top of page

Waldstein,  "The Argive Heraeum," Boston, 1902, pp110-126

Caskey & Amandry, "Investigations at the Heraion of Argos," Hesp 21(1952:165-221)

Blegen, C.W., "Excavations at the Argive Heraeum," AJA 29(1925:413-428)

DoricOrdertemplate2 copy.jpg

Argos Hera  423  BC

west pediment Hera.jfif

Head of Hera from the west pediment.

The Doric temple of Argos Heraion is situated on a flat plane at the northwestern side of mount Evia and overlooks the lowland of Argos and the ancient site of Larissa. The Argive Heraion was one of the most prominent sanctuaries in whole of the Greek world. It is said that it was actually the epithet 'Argive Hera' who was worshipped in the sanctuary of Hera on Samos and at sanctuaries of Hera located near Paestum. (Pliny, Natural History 3.5.70) The old temple to Hera was burned down in 423 B.C. and a new temple of the Doric order was built in its place, although nothing remains of the structure except for part of the stylobate.


The site was discovered in 1831 by General Gordon who dug there briefly in 1836. In 1854, limited investigations were carried on by Rangabe and Bursian. Schlieman made soundings in 1874, although excavation on a large scale was first undertaken by the American School of Classical Studies under the direction of Charles Waldstein in 1892-1895, then again a generation later in 1925-1928. Pre-classical remains on the acropolis and in its vicinity were examined in excavations conducted for the American School by C.W. Blegan [AJA 1939:410-444].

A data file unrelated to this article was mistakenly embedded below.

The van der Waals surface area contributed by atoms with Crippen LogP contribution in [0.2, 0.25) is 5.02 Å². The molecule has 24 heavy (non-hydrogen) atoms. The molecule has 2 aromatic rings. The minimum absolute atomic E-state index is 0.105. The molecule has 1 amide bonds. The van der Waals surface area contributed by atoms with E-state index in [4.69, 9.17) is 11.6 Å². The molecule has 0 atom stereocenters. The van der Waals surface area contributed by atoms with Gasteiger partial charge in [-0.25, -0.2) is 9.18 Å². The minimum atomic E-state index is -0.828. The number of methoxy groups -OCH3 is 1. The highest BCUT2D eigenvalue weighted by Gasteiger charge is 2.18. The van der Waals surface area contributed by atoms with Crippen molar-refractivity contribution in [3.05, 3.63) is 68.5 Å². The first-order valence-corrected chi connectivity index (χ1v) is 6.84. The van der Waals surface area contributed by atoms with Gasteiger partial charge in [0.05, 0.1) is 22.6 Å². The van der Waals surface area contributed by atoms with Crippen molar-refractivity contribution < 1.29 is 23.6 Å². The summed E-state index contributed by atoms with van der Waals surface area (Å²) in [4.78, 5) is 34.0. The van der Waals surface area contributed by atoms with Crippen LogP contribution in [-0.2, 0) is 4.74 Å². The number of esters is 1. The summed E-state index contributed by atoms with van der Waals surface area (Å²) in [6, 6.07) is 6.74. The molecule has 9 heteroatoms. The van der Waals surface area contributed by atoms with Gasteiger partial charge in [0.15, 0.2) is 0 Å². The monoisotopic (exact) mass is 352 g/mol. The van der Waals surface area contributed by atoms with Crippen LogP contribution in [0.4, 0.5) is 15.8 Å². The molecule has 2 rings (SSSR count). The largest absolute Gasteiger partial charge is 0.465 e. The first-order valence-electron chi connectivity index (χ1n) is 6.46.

The archaeological investigations have revealed finding from a Neolithic vaulted chamber tomb, suggesting there was a Mycenaean acropolis at the site before the first temple of Hera was constructed around 680 BC. The temple can be dated using the sun's azimuth as it aligns to the orientation of the temples long axis and calculated to 403 BC. plus or minus 23 years.

bottom of page